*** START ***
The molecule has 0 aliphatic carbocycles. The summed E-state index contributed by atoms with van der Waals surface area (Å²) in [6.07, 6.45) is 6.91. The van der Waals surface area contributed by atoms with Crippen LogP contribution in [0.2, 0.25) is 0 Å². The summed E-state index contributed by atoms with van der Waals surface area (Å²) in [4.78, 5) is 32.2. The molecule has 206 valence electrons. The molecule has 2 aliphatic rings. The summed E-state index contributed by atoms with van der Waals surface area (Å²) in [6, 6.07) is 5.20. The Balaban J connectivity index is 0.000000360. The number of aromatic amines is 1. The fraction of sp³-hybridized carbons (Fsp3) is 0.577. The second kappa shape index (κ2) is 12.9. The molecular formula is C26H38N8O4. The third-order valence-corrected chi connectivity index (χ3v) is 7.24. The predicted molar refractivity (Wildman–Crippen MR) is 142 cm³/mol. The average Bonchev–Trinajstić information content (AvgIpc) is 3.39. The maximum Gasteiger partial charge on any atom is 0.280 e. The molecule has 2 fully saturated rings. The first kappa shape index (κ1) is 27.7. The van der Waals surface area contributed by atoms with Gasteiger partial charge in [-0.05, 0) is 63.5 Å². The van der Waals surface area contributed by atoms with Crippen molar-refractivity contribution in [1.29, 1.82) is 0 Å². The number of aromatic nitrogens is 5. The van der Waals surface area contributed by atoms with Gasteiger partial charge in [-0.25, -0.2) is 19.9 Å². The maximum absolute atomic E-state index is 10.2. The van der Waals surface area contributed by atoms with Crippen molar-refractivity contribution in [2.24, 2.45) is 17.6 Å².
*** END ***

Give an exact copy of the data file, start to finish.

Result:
The molecule has 0 aliphatic carbocycles. The summed E-state index contributed by atoms with van der Waals surface area (Å²) in [6.07, 6.45) is 6.91. The van der Waals surface area contributed by atoms with Crippen LogP contribution in [0.2, 0.25) is 0 Å². The summed E-state index contributed by atoms with van der Waals surface area (Å²) in [4.78, 5) is 32.2. The molecule has 206 valence electrons. The molecule has 2 aliphatic rings. The summed E-state index contributed by atoms with van der Waals surface area (Å²) in [6, 6.07) is 5.20. The Balaban J connectivity index is 0.000000360. The number of aromatic amines is 1. The fraction of sp³-hybridized carbons (Fsp3) is 0.577. The second kappa shape index (κ2) is 12.9. The molecular formula is C26H38N8O4. The third-order valence-corrected chi connectivity index (χ3v) is 7.24. The predicted molar refractivity (Wildman–Crippen MR) is 142 cm³/mol. The average Bonchev–Trinajstić information content (AvgIpc) is 3.39. The maximum Gasteiger partial charge on any atom is 0.280 e. The molecule has 2 fully saturated rings. The first kappa shape index (κ1) is 27.7. The van der Waals surface area contributed by atoms with Gasteiger partial charge in [-0.05, 0) is 63.5 Å². The van der Waals surface area contributed by atoms with Crippen molar-refractivity contribution in [1.29, 1.82) is 0 Å². The number of aromatic nitrogens is 5. The van der Waals surface area contributed by atoms with Gasteiger partial charge in [-0.25, -0.2) is 19.9 Å². The maximum absolute atomic E-state index is 10.2. The van der Waals surface area contributed by atoms with Crippen molar-refractivity contribution in [2.24, 2.45) is 17.6 Å².